- Avoid or at least limit alcohol, as drinking alcohol causes our bodies to release more carbon dioxide than normal, which attracts mosquitoes.

- Mosquitoes are attracted to lactic acid, which is produced when you sweat, and even from eating salty food: bathe or shower frequently if you are prone to sweating.

- Wear light-coloured clothing: mosquitoes are apparently attracted to darker colours.

- Using a fan may help to keep mosquitoes away from you.

- Natural repellent sprays which may help to protect your skin can be made from various essential oils individually by adding a few drops of the chosen substance to water in a spray bottle. Some essential oils can be mixed together for more potency: you can find numerous examples of homemade sprays on the internet and in herbal books. Always heed precautionary advice. In particular test a small area of your skin for allergy before applying any new concoction more generally on your body. Do not apply sunscreen before or after spraying your skin with an essential oil solution.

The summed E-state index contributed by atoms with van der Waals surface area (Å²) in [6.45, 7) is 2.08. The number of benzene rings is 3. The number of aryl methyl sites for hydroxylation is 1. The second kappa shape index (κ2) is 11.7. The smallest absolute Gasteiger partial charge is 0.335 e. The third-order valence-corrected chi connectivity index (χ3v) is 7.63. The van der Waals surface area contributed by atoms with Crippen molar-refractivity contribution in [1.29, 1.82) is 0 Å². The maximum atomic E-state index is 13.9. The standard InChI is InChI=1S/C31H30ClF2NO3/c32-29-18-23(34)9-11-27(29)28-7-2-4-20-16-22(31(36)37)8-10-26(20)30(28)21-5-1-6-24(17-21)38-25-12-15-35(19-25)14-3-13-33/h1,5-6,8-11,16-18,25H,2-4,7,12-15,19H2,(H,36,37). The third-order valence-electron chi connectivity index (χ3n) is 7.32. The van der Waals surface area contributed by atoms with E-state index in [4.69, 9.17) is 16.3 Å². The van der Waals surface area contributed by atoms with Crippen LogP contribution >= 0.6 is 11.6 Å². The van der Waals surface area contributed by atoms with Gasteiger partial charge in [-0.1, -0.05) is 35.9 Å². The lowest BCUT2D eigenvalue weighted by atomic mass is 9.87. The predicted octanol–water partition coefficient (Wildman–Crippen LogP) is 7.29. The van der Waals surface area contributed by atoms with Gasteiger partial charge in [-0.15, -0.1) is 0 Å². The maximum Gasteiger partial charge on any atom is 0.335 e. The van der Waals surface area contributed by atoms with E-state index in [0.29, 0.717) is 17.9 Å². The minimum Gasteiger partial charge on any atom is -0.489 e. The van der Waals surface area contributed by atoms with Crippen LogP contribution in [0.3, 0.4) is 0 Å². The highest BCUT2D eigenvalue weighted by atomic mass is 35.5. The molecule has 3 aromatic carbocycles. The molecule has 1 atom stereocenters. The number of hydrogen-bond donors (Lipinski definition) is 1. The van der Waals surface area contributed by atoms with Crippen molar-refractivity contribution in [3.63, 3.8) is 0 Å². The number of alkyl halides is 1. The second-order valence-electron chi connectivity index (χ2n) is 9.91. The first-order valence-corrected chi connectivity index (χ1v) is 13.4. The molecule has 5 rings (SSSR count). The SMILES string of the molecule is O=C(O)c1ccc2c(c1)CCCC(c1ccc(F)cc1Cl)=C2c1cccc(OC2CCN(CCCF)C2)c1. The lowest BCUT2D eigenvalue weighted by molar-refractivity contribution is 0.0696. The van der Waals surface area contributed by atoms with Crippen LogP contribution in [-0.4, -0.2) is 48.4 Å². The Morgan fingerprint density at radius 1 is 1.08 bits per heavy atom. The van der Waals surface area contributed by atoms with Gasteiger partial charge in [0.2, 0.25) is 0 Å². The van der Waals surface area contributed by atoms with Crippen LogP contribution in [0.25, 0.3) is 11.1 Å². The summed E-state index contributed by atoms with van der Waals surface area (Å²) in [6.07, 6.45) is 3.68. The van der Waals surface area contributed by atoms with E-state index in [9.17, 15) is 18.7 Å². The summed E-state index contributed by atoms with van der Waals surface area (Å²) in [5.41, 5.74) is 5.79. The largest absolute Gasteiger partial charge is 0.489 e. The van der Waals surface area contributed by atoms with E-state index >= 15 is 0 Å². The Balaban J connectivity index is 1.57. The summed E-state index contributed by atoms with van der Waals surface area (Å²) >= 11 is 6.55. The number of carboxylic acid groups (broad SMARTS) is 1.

- Suitable scents which mosquitoes hate include tea tree oil, peppermint oil, mint oil, lavender oil, neem oil, citronella oil, tulsi (holy basil, ocimum sanctum) oil, lemon eucalyptus oil, cedarwood oil, lemon grass oil, castor oil, and cinnamon oil among others.

Around the home

- Use mosquito screens over windows, also nets around beds if possible.

- Do not leave lights on inside your home in the evening with the windows and doors open.

- Cloves and lemon: slice some lemons in half, insert cloves into each half and spread them around your home.

- Essential oil sprays can be applied round your home as well as to your skin.

- A garlic spray made by crushing some garlic cloves and boiling them in water, when cooled, can be applied around the home.

- A mixture of apple cider vinegar and witch hazel in equal quantities can be an effective anti-mosquito spray round the home.

- Candles scented with essential oils such as citronella can deter mosquitoes.

Outdoors

- Many birds feed on mosquitoes and other insects, so attracting them into your garden or on to your balcony can help control mosquito numbers.